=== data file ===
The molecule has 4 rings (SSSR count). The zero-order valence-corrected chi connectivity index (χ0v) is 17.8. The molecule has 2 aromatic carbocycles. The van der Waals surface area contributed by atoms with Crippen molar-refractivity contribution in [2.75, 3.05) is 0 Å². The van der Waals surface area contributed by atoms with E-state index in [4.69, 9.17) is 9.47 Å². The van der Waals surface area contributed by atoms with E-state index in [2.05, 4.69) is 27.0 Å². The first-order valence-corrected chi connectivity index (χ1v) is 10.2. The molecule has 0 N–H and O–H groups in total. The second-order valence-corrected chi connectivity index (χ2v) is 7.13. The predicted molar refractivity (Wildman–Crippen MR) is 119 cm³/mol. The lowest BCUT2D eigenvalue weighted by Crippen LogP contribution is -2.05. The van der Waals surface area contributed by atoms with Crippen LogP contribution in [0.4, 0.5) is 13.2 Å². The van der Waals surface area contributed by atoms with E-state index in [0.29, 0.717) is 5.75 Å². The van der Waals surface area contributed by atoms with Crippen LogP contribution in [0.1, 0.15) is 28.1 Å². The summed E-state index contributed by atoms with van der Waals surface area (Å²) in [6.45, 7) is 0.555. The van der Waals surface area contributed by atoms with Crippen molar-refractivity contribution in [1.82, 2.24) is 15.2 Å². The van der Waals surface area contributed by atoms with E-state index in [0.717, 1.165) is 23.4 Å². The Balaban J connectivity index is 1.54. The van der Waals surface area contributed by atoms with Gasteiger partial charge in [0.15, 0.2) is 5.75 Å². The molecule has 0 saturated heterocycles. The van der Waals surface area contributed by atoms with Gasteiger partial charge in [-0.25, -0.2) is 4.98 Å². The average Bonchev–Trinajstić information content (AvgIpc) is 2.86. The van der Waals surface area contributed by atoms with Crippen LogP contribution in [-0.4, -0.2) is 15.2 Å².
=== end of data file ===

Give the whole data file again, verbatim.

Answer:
The molecule has 4 rings (SSSR count). The zero-order valence-corrected chi connectivity index (χ0v) is 17.8. The molecule has 2 aromatic carbocycles. The van der Waals surface area contributed by atoms with Crippen molar-refractivity contribution in [2.75, 3.05) is 0 Å². The van der Waals surface area contributed by atoms with E-state index in [4.69, 9.17) is 9.47 Å². The van der Waals surface area contributed by atoms with E-state index in [2.05, 4.69) is 27.0 Å². The first-order valence-corrected chi connectivity index (χ1v) is 10.2. The molecule has 0 N–H and O–H groups in total. The second-order valence-corrected chi connectivity index (χ2v) is 7.13. The predicted molar refractivity (Wildman–Crippen MR) is 119 cm³/mol. The lowest BCUT2D eigenvalue weighted by Crippen LogP contribution is -2.05. The van der Waals surface area contributed by atoms with Crippen LogP contribution in [0.4, 0.5) is 13.2 Å². The van der Waals surface area contributed by atoms with E-state index in [0.29, 0.717) is 5.75 Å². The van der Waals surface area contributed by atoms with Crippen LogP contribution in [0.1, 0.15) is 28.1 Å². The summed E-state index contributed by atoms with van der Waals surface area (Å²) in [6.45, 7) is 0.555. The van der Waals surface area contributed by atoms with Crippen molar-refractivity contribution in [1.82, 2.24) is 15.2 Å². The van der Waals surface area contributed by atoms with E-state index in [0.717, 1.165) is 23.4 Å². The Balaban J connectivity index is 1.54. The van der Waals surface area contributed by atoms with Gasteiger partial charge in [0.15, 0.2) is 5.75 Å². The molecule has 0 saturated heterocycles. The van der Waals surface area contributed by atoms with Gasteiger partial charge in [-0.25, -0.2) is 4.98 Å². The average Bonchev–Trinajstić information content (AvgIpc) is 2.86. The van der Waals surface area contributed by atoms with Crippen LogP contribution in [-0.4, -0.2) is 15.2 Å².